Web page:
Spanish national hero Fernando Alonso has been sent an open letter by disgruntled Valencia residents who oppose the annual upheaval of having the F1 circus arrive on their doorstep.
This weekend's Grand Prix of Europe will be the fifth staged on the street course bordering the city's America's Cup port and, while not producing the best racing of the season, the event provides one of the more evocative backdrops as F1 convinces itself that it is enjoying another 'Monaco weekend'. The race hasn't attracted a full house, partly because it comes just a matter of weeks after F1 begins its European swing in Barcelona, and has yet to be taken to heart by the locals, despite the obvious tourism benefits its brings to the city.
Now, protest group 'Circuit Urbà No' has sent an open letter to Alonso to raise its criticisms, claiming that the event represents 'a cost that is a fantasy in the reach of very few' amid the current financial crisis, and imposes unwanted obstructions on a city attempting to go about its business. F1 promoter Bernie Ecclestone is also accused of preying on the 'delusions of grandeur' held by regional politicians, convincing them to spend vast amounts of money - rumoured to be around €100m - to prepare for and host the race when there is an F1-standard facility just a matter of miles from the city at the Circuit Ricardo Tormo, a familiar testing haunt for the F1 fraternity.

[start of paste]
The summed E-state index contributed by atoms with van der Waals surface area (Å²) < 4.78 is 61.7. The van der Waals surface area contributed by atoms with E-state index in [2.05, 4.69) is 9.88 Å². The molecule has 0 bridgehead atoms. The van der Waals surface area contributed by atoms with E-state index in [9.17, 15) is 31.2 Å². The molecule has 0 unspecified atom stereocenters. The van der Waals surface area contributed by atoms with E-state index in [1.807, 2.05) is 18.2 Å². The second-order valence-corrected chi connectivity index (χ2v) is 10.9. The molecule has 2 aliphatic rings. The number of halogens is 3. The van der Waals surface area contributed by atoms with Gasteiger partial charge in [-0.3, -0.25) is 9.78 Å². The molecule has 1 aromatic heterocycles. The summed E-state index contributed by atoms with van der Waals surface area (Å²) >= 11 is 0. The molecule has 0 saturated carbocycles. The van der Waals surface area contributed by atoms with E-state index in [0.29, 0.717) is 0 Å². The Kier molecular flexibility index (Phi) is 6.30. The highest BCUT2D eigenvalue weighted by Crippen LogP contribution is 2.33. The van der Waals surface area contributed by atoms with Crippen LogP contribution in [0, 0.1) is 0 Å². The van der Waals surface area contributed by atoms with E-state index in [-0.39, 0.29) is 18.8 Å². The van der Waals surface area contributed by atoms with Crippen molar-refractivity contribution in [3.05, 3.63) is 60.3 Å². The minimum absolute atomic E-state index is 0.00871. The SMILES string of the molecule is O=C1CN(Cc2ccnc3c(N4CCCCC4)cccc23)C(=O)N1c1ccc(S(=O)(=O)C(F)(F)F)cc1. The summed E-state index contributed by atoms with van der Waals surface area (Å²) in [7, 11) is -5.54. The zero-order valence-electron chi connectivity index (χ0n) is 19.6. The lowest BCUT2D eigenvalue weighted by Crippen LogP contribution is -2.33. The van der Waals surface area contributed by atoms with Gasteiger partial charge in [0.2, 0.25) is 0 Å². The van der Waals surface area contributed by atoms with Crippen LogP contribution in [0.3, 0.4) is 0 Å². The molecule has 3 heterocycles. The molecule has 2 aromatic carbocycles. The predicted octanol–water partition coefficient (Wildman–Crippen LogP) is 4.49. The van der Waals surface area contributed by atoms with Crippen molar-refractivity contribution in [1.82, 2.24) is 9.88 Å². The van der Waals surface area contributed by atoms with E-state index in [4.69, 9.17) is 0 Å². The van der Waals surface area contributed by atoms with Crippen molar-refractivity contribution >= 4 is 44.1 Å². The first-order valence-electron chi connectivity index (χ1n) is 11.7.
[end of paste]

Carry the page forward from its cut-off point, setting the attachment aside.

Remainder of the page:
The letter suggests that double world champion Alonso 'remove his helmet' to see for himself 'the humiliation, annoyance and provocation' they claim the residents have to suffer as a result of the race, including road closures, traffic diversions affecting not just private vehicles but also public transport, and a ban on access to erstwhile public spaces.
The latter complaint includes the apparent cancellation - much to frustration of several F1 journalists - of the annual San Juan Festival, a beach party of significant proportions which coincides with the grand prix weekend.
This year's Grand Prix of Europe is expected to feature a reduction in grandstand seating due to a smaller take-up of tickets, and could be the last race on the circuit for a couple of years should the proposed Spanish GP 'race share' with Barcelona go ahead. The Circuit de Catalunya, however, hinted that it may be looking to back out of the agreement after securing a tie-up with the city government, which could potentially leave Valencia at the mercy of the various new venues looking to join the schedule, and the desire to reduce countries to a single round, despite Ecclestone's apparent fondness for the Spanish race.
Alonso has yet to make public a reply to the open letter.